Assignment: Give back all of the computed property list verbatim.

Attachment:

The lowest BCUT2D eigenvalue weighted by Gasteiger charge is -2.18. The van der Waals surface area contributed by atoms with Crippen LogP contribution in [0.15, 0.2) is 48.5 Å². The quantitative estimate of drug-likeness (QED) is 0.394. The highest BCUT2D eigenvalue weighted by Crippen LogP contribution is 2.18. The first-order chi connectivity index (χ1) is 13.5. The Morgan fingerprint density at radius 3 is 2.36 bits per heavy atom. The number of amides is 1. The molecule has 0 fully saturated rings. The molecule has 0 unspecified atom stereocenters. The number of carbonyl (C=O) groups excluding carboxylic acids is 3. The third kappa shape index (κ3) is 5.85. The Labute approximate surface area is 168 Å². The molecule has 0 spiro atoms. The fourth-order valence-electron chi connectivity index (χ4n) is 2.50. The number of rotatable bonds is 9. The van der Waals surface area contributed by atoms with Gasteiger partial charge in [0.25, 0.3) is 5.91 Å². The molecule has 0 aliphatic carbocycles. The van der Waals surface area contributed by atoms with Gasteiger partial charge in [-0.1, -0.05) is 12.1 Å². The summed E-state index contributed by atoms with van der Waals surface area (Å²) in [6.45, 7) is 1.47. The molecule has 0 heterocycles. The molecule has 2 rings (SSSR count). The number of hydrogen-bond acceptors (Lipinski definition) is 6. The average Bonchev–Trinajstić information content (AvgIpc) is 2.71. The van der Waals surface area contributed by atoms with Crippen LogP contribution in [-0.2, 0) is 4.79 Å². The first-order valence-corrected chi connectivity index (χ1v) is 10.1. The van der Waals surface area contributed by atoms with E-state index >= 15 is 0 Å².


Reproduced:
The lowest BCUT2D eigenvalue weighted by Gasteiger charge is -2.18. The van der Waals surface area contributed by atoms with Crippen LogP contribution in [0.15, 0.2) is 48.5 Å². The quantitative estimate of drug-likeness (QED) is 0.394. The highest BCUT2D eigenvalue weighted by Crippen LogP contribution is 2.18. The first-order chi connectivity index (χ1) is 13.5. The Morgan fingerprint density at radius 3 is 2.36 bits per heavy atom. The number of amides is 1. The molecule has 0 fully saturated rings. The molecule has 0 unspecified atom stereocenters. The number of carbonyl (C=O) groups excluding carboxylic acids is 3. The third kappa shape index (κ3) is 5.85. The Labute approximate surface area is 168 Å². The molecule has 0 spiro atoms. The fourth-order valence-electron chi connectivity index (χ4n) is 2.50. The number of rotatable bonds is 9. The van der Waals surface area contributed by atoms with Gasteiger partial charge in [0.25, 0.3) is 5.91 Å². The molecule has 0 aliphatic carbocycles. The van der Waals surface area contributed by atoms with Gasteiger partial charge in [-0.1, -0.05) is 12.1 Å². The summed E-state index contributed by atoms with van der Waals surface area (Å²) in [6.45, 7) is 1.47. The molecule has 0 heterocycles. The molecule has 2 rings (SSSR count). The number of hydrogen-bond acceptors (Lipinski definition) is 6. The average Bonchev–Trinajstić information content (AvgIpc) is 2.71. The van der Waals surface area contributed by atoms with Crippen LogP contribution in [-0.2, 0) is 4.79 Å². The first-order valence-corrected chi connectivity index (χ1v) is 10.1. The van der Waals surface area contributed by atoms with E-state index >= 15 is 0 Å².